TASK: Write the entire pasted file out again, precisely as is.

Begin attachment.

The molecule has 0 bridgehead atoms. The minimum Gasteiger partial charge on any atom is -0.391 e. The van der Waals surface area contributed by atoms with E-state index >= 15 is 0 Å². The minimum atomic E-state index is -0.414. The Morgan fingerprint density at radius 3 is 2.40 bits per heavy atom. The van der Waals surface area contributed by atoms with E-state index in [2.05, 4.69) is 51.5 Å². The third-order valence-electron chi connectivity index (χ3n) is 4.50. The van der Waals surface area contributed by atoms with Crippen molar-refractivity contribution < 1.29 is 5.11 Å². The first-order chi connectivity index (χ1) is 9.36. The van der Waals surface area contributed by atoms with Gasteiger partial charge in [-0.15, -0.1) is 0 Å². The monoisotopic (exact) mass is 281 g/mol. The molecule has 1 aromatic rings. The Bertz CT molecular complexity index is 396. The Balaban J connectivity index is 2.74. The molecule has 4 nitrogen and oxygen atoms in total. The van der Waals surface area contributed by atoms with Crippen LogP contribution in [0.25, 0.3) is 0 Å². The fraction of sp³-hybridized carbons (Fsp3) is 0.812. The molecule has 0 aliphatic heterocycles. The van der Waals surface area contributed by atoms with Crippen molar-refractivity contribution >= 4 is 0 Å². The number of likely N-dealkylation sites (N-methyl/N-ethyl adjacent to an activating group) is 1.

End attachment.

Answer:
The molecule has 0 bridgehead atoms. The minimum Gasteiger partial charge on any atom is -0.391 e. The van der Waals surface area contributed by atoms with E-state index >= 15 is 0 Å². The minimum atomic E-state index is -0.414. The Morgan fingerprint density at radius 3 is 2.40 bits per heavy atom. The van der Waals surface area contributed by atoms with E-state index in [2.05, 4.69) is 51.5 Å². The third-order valence-electron chi connectivity index (χ3n) is 4.50. The van der Waals surface area contributed by atoms with Crippen molar-refractivity contribution < 1.29 is 5.11 Å². The first-order chi connectivity index (χ1) is 9.36. The van der Waals surface area contributed by atoms with Gasteiger partial charge in [-0.15, -0.1) is 0 Å². The monoisotopic (exact) mass is 281 g/mol. The molecule has 1 aromatic rings. The Bertz CT molecular complexity index is 396. The Balaban J connectivity index is 2.74. The molecule has 4 nitrogen and oxygen atoms in total. The van der Waals surface area contributed by atoms with Crippen LogP contribution in [0.25, 0.3) is 0 Å². The fraction of sp³-hybridized carbons (Fsp3) is 0.812. The molecule has 0 aliphatic heterocycles. The van der Waals surface area contributed by atoms with Crippen molar-refractivity contribution >= 4 is 0 Å². The number of likely N-dealkylation sites (N-methyl/N-ethyl adjacent to an activating group) is 1.